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Binaries in early Chinese texts: locating entities on continuums

Abstract

This article presents a new interpretation of the role of binary oppositions in sense perception in early Chinese texts. It proposes an explanation for the ubiquitous appearance of oppositions like short-long, light-heavy, and black-white in the way early Chinese texts describe the process of sensing entities. Rather than explaining these binaries as “segments” or “clusters” that the human sense faculties carve out of masses, I argue that these are polarities (not structural either/or options) that reflect aspects of a world of transforming entities existing at relative levels of condensation or containment. My claim is that visually discriminated shapes and patterns can be cut with precision, resulting in standard measurements. By contrast, sounds and smells locate things more vaguely in place on binary continuums. The contained-uncontained continuum of entities implied in this contrast of visible and audible is what accounts for the prevalence of sensory binaries. A break in a range constitutes the identity of the thing in question.

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Notes

  1. Graham (1986, p. 27).

  2. In translation, the notation for writing binaries like yin and yang with a slash mark “/” highlights a sense of either/or, while a dash “−” suggests a continuum. Because I am arguing for a continuum approach, I am using a dash.

    Modern Sinological scholarship in disciplines influenced by structuralism tends to interpret yin-yang through linguistic, sociological, or psychological systems, based on binary structures of thinking (like mind/body and on/off). There are many interesting structuralist interpretations of early Chinese texts, including Keightley’s (1988), which cites and adapts structuralist ideas to explain the complementarity of divination charges in the Shang. With a pragmatist and process agenda, Hall and Ames recast early Chinese binaries as “polarities” in order to correct two common misapprehensions: that they are mutually exclusionary oppositions, and that they are dualisms in which one side is transcendent. Hall and Ames (1987, pp. 17–21).

  3. In Hansen’s theory, Pre-Qin philosophers viewed sensory binaries as human “action-guiding distinctions.” Hansen (1992, p. 234). Yin-yang is not significant to his Daoist theory of Chinese thought.

  4. The input, in Hansen’s terms, is qing 情, which he understands as “feelings” or “reality feedback” in these contexts. The stuffs of the world are both corporeal and non-corporeal “kapok.” For Hansen’s notion of kapok, see Hansen (1992, p. 407).

  5. In other words, the spectrum does not quite match those that we are more familiar with, such as spirit/matter or immaterial/material.

    These ideas are further developments of my work in Geaney (2002, 2010). In this article, I am, for the first time, offering the beginnings of a theory about early Chinese ontology based on my work on the senses and metaphors of discriminating.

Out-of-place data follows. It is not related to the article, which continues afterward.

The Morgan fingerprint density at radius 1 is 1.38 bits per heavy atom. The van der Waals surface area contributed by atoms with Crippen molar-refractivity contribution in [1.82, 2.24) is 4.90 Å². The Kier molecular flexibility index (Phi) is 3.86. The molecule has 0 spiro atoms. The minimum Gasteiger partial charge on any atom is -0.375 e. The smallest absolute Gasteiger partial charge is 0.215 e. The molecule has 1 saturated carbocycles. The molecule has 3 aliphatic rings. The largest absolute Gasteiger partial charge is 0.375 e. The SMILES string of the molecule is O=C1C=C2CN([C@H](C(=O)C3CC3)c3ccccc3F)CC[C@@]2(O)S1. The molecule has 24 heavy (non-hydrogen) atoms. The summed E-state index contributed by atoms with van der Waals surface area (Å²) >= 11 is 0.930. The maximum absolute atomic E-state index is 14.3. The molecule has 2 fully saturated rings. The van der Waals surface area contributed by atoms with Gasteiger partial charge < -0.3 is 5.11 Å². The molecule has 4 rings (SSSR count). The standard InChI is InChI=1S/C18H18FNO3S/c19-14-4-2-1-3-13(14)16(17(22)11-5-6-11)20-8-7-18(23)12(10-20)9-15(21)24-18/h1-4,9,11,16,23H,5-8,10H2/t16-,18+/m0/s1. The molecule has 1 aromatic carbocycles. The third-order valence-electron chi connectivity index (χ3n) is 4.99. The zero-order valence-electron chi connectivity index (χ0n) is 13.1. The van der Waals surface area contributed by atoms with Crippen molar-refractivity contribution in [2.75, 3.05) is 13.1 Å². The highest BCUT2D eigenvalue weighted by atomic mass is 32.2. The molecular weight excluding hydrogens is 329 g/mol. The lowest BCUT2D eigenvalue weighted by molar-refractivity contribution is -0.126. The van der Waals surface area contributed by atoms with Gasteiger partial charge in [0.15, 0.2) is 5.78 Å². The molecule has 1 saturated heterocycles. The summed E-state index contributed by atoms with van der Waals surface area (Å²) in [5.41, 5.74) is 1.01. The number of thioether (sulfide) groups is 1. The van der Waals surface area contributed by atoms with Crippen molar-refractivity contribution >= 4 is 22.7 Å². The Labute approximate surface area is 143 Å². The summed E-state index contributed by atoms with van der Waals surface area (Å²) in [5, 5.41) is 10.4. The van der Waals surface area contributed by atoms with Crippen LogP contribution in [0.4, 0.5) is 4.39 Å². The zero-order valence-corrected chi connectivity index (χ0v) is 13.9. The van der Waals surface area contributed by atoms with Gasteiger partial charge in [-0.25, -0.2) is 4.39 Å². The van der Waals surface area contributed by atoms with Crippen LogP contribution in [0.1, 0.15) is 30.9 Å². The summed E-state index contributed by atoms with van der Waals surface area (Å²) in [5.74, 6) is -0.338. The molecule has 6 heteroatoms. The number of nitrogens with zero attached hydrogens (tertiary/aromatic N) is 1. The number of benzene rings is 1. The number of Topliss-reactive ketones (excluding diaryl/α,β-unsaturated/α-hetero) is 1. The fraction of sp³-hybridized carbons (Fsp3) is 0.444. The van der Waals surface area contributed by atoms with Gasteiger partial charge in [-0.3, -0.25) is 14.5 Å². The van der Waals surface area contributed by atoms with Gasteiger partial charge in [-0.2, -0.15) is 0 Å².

6. All citations to early Chinese texts are to the CHinese ANcient Texts (CHANT) 漢達文庫 database unless otherwise noted. All translations are my own.

    The point in this passage is normative, as one of my anonymous readers noted, but my interest here lies in the geography that shapes normativity, which is conveyed with individual words (in this case, “high” and “low”). As a result, I beg the readers’ patience with my translations’ rather wooden focus on words.

  7. For this translation of zhuang 狀, see Note 15 below.

  8. The “if…then” structure of the passage raises the question of whether this should be read as a sorites. I think not, because it seems more like a kind of rhetorical chain-reasoning whose function is to assert that shapes generally imply these various binaries. As Legge puts it, this style of writing belongs to rhetoric rather than logic (Legge 1867, p. 30). Regarding similar pattern in the “Da Xue,” Keightley rightly notes that it resembles magico-religious faith in patterns (Keightley 2014, p. 112).

    Because light-heavy does not possess black-white, if we are consistent in translating you 有 here, this also argues against taking it to mean that a wu 物 (thing) “possesses” something like black-white as an attribute.

  9. For more in-depth discussions of the senses in the Xunzi “Zhengming,” see Geaney (2002, forthcoming) Language as Bodily Practice in Early China.

  10. I indicate the things I deem to be binaries with a dash mark “-”, but there might be more of them implied here than the ones that I flag.

  11. In saying this, I am assuming textual coherence in the chapter, such that the subsequent passage comments on the prior one—an assumption that is not necessarily justified. On the same lines, it might also be relevant that elsewhere the “Zhengming” implies that the senses are something like the origin/cause of sameness and difference (緣而以同異) and that the knower (using the senses) “discriminates” same from different (辨同異).

  12. This can be taken in two ways: it could mean that li 理 (patterns) consist of different portions of square/round, long/short etc. Or it could mean that portions of each binary alone constitute a pattern.